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The upcoming holiday of Tu BiShvat -- the birthday of the trees - brings back a memory of the American Museum of Natural History in New York. In the museum is an enormous cross-section of a giant sequoia tree. Standing before it is a sublime experience. The cross-section overwhelms you with its sheer size, inspiring questions about the size of the tree it was cut from.
On Tu Bishvat we celebrated trees and a season of new growth. I've been doing lots of thinking about trees, as I frequently do, and the role they play in providing oxygen for the planet. At the Union of Reform Judaism, we provide oxygen to our communities by creating compassionate spaces for our participants to grow and thrive. We can respond to current and future challenges by fostering resilience that reflect our Jewish values.
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Decorate your Sukkot table with Ethiopian, North African, and Sephardi breads full of fall colors and tantalizing spice mixes and broaden our palates to the customs of worldwide Jewish communities. Laden with seasonal honey, pumpkin, or orange, they don’t need braiding, and they make perfect gifts.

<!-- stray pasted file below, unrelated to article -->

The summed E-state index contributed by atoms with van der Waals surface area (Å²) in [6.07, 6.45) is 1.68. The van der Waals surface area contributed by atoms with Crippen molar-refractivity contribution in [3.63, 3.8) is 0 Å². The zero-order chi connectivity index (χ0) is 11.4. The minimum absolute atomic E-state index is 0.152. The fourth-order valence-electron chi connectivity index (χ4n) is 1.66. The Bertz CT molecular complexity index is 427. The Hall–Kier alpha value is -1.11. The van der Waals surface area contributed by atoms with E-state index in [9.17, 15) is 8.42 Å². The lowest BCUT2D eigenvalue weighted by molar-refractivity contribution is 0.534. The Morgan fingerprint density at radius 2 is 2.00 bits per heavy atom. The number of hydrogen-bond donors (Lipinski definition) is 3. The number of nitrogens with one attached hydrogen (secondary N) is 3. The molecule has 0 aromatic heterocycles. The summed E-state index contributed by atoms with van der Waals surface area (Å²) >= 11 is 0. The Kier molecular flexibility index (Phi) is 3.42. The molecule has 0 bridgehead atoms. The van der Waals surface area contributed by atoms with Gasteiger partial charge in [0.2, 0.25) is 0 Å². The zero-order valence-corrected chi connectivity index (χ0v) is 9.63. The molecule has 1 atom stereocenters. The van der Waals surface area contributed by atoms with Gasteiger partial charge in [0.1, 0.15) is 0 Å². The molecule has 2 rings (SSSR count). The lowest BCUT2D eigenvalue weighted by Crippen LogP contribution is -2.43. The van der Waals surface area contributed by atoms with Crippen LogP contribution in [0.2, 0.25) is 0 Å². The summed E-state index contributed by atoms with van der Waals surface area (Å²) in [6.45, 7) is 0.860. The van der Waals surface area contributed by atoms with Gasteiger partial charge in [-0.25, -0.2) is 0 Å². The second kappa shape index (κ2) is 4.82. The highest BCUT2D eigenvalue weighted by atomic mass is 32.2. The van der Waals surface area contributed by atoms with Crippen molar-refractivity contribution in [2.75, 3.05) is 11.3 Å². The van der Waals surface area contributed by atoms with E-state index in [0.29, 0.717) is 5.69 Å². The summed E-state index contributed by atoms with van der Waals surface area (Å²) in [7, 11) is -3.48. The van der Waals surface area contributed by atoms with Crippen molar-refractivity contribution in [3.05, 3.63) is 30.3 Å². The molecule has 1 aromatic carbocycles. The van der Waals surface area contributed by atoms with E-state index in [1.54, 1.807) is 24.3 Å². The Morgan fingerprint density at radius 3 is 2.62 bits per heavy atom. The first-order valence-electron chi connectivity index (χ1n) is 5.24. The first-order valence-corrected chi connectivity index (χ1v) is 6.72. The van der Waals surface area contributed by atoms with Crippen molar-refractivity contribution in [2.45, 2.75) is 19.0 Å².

Sukkot is known in Hebrew as Z’man Simchateinu – the time of our joy. It’s the happiest festival on the Jewish calendar, labeled as such because it represents a time for coming together to enjoy family, nature, and a bountiful harvest.
I had been wanting to write about Queen Vashti for a while. A big part of my rabbinate and my writing focuses on uplifting the stories of women in the biblical narrative, especially those who do not get enough attention.
When I was a child, I remember saying to my mother about the Purim story, "Maybe Haman wouldn't have done anything if he'd known Queen Esther was Jewish." King Ahasuerus' easily manipulated nature laid the foundations for the story, while Haman's vociferous antisemitism drove the story forward.
Whispering into the ears of the foolish king, our calculating villain puts his fiendish plan into action. This is the moment he has been waiting for. Nothing less than perfect acceptance can launch his heinous plot.
Coming a month and a half before the spring equinox and two months before Passover, Tu BiShvat provides a glimmer of springtime at a time when winter can often be at its cruelest.